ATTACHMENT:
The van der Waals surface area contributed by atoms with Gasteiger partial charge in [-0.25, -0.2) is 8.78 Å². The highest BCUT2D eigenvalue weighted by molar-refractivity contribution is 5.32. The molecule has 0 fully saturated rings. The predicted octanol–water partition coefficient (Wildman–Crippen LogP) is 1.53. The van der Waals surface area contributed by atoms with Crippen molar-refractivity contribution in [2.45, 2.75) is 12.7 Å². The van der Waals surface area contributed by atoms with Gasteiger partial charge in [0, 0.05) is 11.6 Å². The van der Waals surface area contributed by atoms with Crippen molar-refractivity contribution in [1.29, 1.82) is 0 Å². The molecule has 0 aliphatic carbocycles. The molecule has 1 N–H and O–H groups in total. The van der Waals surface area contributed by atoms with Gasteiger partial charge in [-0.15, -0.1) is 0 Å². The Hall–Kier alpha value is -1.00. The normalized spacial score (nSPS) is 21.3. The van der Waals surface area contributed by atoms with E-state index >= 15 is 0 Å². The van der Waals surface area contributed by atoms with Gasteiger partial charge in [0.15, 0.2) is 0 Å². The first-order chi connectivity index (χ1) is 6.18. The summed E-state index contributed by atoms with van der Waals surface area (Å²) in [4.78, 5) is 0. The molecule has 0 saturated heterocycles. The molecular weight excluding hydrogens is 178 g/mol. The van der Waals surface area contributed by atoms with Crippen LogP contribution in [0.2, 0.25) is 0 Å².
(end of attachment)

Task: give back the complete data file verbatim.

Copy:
The van der Waals surface area contributed by atoms with Gasteiger partial charge in [-0.25, -0.2) is 8.78 Å². The highest BCUT2D eigenvalue weighted by molar-refractivity contribution is 5.32. The molecule has 0 fully saturated rings. The predicted octanol–water partition coefficient (Wildman–Crippen LogP) is 1.53. The van der Waals surface area contributed by atoms with Crippen molar-refractivity contribution in [2.45, 2.75) is 12.7 Å². The van der Waals surface area contributed by atoms with Gasteiger partial charge in [0, 0.05) is 11.6 Å². The van der Waals surface area contributed by atoms with Crippen molar-refractivity contribution in [1.29, 1.82) is 0 Å². The molecule has 0 aliphatic carbocycles. The molecule has 1 N–H and O–H groups in total. The van der Waals surface area contributed by atoms with Gasteiger partial charge in [-0.15, -0.1) is 0 Å². The Hall–Kier alpha value is -1.00. The normalized spacial score (nSPS) is 21.3. The van der Waals surface area contributed by atoms with E-state index >= 15 is 0 Å². The van der Waals surface area contributed by atoms with Gasteiger partial charge in [0.15, 0.2) is 0 Å². The first-order chi connectivity index (χ1) is 6.18. The summed E-state index contributed by atoms with van der Waals surface area (Å²) in [4.78, 5) is 0. The molecule has 0 saturated heterocycles. The molecular weight excluding hydrogens is 178 g/mol. The van der Waals surface area contributed by atoms with Crippen LogP contribution in [0.2, 0.25) is 0 Å².